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It currently stands at 6 per cent, or 147,000 according to the official measure, the Household Labour Force Survey.
Mr Cunliffe also reiterated Labour's pledge to run surpluses as National is planning to do, unless faced with another global downturn or domestic disaster.
The pledge to get the employment rate to 4 per cent would mean 20,000 fewer unemployed people, based on today's employment statistics.
Treasury's most recent projections for the unemployment rate for the years ended June 2017 is 5.2 per cent and for 2018 it is 5.1 per cent, but revised projections will be announced on Thursday in Bill English's sixth Budget.
Speaking to reporters at Parliament, Mr Cunliffe said when Labour was last in government, the party had got unemployment as low as 3.5 per cent and achieved average unemployment of 3.9 per cent for five years.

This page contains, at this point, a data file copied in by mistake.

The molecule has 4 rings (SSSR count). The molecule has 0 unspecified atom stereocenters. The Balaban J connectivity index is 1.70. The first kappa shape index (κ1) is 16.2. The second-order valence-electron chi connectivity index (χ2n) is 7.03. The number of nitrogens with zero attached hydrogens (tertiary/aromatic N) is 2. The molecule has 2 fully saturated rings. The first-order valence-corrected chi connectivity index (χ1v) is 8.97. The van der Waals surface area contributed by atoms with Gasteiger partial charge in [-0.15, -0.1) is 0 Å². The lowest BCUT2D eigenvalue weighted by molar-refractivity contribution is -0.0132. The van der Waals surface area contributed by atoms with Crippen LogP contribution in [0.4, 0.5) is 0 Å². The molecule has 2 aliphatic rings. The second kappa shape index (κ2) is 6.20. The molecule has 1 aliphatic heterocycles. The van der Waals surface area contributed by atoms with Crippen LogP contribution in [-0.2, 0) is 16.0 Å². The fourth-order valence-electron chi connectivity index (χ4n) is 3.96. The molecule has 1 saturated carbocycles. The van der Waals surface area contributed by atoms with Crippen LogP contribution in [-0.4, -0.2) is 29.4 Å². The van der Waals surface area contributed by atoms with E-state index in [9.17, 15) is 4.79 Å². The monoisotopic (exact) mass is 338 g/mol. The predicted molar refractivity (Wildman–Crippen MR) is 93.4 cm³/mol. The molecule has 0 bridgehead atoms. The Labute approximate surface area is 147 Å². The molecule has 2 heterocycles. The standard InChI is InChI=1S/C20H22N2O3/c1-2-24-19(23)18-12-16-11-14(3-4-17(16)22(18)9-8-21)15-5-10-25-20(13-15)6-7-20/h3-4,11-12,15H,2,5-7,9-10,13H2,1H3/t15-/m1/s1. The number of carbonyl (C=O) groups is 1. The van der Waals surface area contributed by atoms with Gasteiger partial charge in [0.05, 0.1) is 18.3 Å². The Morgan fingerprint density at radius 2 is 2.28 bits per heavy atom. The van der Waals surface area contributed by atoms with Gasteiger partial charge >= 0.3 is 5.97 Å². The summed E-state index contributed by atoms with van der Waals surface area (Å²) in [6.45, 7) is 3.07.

"We did it then and we'll do it again because Labour is the party of jobs."
He acknowledged that National would be getting the books back into surplus on Thursday and said getting the books in order was important.
"But we also know that New Zealanders want more from their government than tidy book-keeping."
"The Budget is more about numbers - it's about people."
The Government would try to tell the country that the surplus meant their economic management had been a success, Mr Cunliffe said.
"They will ask us to ignore the stagnant wages of most working families. They will ask us to turn a blind eye to the soaring costs of living at the supermarket, in our power bills and in our mortgages and rents."
- by Audrey Young of the NZ Herald